from a little Scotch mist.
          Salinte'
          Dorothy McQuary Callaway
        • frank/yvonne fisher
          Here, Here, Thanks you Dorothy Frank ... From: Dorothy To: macquarrie@yahoogroups.com Sent: Monday, February 01, 2010 7:26 PM Subject: [macquarrie] Ulva
          Message 4 of 29 , Feb 2, 2010
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            Here, Here, Thanks you Dorothy
            Frank
            ----- Original Message -----
            From: Dorothy
            To: macquarrie@yahoogroups.com
            Sent: Monday, February 01, 2010 7:26 PM
            Subject: [macquarrie] Ulva



            Cousins,
            The Isle of Ulva is beautiful and privately owned. Members of the
            Howard family, owners of Ulva, are extremely nice people as are the
            few tenants that live and work there. Jamie Howard is working to
            improve the buildings, the trails, and especially the land so that his
            prize livestock will be profitable to raise. At Clan MacQuarrie
            Gatherings we have had feasts and programs in the Church - a
            Parliament Church that should be preserved as well as its history.
            Soon the church will be upgraded, but surely they will keep the pulpit
            with the overhead sounding board. I found it a rare privilege to walk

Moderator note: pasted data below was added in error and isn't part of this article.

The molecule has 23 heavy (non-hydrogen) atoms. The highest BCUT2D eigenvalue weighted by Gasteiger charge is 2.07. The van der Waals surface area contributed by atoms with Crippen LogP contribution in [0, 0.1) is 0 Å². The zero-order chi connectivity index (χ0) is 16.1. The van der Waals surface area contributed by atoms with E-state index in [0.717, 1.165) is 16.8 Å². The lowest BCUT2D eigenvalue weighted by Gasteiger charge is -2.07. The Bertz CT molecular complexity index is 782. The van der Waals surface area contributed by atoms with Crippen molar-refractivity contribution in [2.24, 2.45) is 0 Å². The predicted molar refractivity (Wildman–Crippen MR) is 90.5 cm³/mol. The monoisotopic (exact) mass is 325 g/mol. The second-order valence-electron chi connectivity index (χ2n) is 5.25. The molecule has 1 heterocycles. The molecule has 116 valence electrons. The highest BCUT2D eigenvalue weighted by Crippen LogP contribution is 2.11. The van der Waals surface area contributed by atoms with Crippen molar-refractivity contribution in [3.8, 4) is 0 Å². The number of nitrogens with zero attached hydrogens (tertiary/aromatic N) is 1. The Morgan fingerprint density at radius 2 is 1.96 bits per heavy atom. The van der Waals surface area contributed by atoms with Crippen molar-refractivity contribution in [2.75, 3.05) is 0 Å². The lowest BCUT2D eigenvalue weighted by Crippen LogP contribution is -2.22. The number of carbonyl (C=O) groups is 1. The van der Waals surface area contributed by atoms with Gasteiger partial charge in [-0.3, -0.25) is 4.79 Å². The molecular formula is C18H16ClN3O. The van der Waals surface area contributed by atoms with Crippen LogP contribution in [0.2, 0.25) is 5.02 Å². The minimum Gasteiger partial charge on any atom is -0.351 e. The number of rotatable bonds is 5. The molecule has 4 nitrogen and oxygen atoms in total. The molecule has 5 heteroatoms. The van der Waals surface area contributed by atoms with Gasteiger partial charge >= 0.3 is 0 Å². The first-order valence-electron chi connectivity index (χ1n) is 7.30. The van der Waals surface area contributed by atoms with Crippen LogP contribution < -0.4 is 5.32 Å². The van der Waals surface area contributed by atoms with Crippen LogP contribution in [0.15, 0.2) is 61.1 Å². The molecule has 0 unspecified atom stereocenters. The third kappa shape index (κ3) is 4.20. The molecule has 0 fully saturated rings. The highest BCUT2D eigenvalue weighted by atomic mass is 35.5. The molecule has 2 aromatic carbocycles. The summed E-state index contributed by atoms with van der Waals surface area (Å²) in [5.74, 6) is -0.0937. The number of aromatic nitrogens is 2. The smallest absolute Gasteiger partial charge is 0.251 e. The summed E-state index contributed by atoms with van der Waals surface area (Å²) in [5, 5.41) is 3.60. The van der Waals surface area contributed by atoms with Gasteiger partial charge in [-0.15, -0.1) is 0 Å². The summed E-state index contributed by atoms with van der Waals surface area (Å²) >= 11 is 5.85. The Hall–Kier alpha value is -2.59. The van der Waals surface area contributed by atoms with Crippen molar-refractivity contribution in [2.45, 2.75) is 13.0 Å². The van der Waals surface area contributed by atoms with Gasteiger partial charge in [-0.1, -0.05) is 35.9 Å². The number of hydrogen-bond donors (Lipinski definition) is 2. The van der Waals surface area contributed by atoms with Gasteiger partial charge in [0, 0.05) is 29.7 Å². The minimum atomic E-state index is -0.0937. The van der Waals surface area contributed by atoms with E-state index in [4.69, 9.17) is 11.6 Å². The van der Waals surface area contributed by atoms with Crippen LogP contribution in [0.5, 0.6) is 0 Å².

the trails, view the ruined villages, enjoy the scenery, and breathe
            in the wonderfully clean air. The last Chief of the Clan had a home,
            but it has been recycled into dykes and barns, but we saluted the old
            fellow by kissing stones on a high fence nearby where hawthorn bushes
            were blooming. We saw a rowan tree, planted for good luck. One may
            see a lime kiln and vat for burning kelp and go inside a few of the
            cottages that yet stand. A trip to the museum chronicles the geology
            of the island, the cave, the flora and the fauna. Likewise, the
            MacQuarries are noted as well as others that have inhabited the Isle.
            On four visits to the Isle I have truly walked in the footsteps of my
            ancestors. Mr. Howard allows people to roam the trails or sit and
            dream, the only cost is for the ferry ride over and back. Oh, yes,
            you do pay for fresh oysters pulled up from the icy water as you wait
            on the terrace to open and eat them, or the salmon, or your soup or
            coffee or fresh baked cakes and pies. The tea shop is one industry
            on Ulva. The other appears to be raising beef cattle and horses.
            I'm not sure if the dogs are for hunting red deer or not. I trust no
            one wants to demolish the buildings on Ulva or to modernize the
            landscape. Perhaps Ulva should be left for poets and artists or
            another Mendelsson to write a second Hebridian Overture. That way Mr.
            Howard may continue his husbandry of the land, and we MacQuarries may
            enjoy it as genteel guests, not like old Dr. Johnson that complained
            that the Chief's house was "mean" because the floor got a little wet
            from a little Scotch mist.
            Salinte'
            Dorothy McQuary Callaway





            [Non-text portions of this message have been removed]
          • Lachie Macquarie
            If you use dogs to hunt deer or any other animal you will spend a bit of time in the big hoose. I think it was 2004 that it was made illegal. Everybody has the
            Message 5 of 29 , Feb 2, 2010
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              If you use dogs to hunt deer or any other animal you will spend a bit of